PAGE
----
A haze of helplessness, ignorance, and anxiety from watching my wife have contractions, have pain, have labor, have something I have never witnessed before and can never understand, leaves me unsure of what is going on, what I should be doing, what I could even do at all. Men are supposed to “fix things.” I don’t know what to do. I say, “Good job,” as if I am the expert, as if I am not feeling awkwardly pathetic.
It all comes to the pivotal moment I see the little body and the loud cries begin. The sur-reality of labor splits sunder by the sharpness of the in-breaking reality of delivery. Adventus at 4:57.
The image behind the shadowy ultra-sound phantasms and amorphous movements within the belly manifests itself for the first time in one tiny distinct form: the crying naked body of a tiny baby boy. The tohu-wa-bohu of childlessness break by the bara of conception, that leads to the badal and miqveh of pregnancy, and culminates in the final barak of birth.
I give my wife a kiss, no longer simply between two lovers, but from the father to the mother of our child. A mature love is affirmed, love that culminated in new live, a new journey: our family. I hold my wife, my wife holds the baby, the baby holds my hand. Bone of my bone holding flesh of my flesh: we are three, yet, in love, we are one.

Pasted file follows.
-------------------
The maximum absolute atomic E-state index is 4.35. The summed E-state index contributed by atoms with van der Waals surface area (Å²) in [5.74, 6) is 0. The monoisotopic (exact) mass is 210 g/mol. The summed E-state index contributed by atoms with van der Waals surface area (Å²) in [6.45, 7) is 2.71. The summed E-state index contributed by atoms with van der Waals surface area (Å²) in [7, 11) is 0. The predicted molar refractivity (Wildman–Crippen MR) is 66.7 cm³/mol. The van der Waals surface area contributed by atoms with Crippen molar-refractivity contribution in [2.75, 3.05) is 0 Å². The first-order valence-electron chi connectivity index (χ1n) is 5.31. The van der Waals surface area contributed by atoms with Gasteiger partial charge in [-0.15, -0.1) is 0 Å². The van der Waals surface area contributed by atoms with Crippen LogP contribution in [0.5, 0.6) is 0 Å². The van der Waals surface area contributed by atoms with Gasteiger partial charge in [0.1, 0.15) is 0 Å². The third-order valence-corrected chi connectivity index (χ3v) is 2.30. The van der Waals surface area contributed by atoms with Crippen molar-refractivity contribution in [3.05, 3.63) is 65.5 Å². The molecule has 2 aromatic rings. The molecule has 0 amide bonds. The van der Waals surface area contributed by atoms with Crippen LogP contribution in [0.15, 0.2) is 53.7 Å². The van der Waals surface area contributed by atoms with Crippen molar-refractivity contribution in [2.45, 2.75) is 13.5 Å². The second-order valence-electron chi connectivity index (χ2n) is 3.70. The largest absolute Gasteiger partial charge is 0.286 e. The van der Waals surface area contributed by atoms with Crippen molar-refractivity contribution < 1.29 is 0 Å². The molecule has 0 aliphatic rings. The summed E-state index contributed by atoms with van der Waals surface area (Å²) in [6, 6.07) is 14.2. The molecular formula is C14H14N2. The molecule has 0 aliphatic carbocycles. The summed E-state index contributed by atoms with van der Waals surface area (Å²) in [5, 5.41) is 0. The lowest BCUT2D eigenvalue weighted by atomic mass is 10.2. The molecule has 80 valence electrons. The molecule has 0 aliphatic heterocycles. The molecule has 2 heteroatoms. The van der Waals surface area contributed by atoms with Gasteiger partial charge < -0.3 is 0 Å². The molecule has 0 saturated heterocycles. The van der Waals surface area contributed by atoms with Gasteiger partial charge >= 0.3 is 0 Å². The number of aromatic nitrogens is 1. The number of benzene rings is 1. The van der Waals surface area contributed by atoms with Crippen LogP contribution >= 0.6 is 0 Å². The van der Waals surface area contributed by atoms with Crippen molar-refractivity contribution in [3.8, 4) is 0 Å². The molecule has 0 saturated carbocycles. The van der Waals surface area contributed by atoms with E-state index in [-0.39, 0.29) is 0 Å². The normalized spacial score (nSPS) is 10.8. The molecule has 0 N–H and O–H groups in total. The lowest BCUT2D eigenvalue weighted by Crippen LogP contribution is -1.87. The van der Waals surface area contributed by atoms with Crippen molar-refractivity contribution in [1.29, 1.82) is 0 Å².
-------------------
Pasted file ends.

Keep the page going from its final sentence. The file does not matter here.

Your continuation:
We named him Rowan Albert Boersma, Albert after my dad, John Albert Boersma. However, I was so tired after the birth that when I called my family to tell them the news, I told them the wrong name! It was the most pleasant point of exhaustion, I’ve ever felt!
I take my son in my arms and I look at him, and he opens his eyes and stares at me. Some refer to a religious experience as an “I-Thou” encounter, the finite “I” encountering God’s absolute “Thou.” The presence of the infinite being produces a sense of being infinitesimal, under the weight of the wonder of that which is Wholly Other. To hold my son for the first time is an similarly unspeakable feeling, apophatic yet oddly inverse: I feel like the thou, staring down at this being that is in my “image and likeness,” this person that is utterly dependent on my providence: so small, so fragile, so vulnerable, so innocent, but above all else, just so. With all that I am, I pronounce blessing on this being: I see him as “very good.” His finger reaches out and touches my finger in Michelangelo-esque sublimity.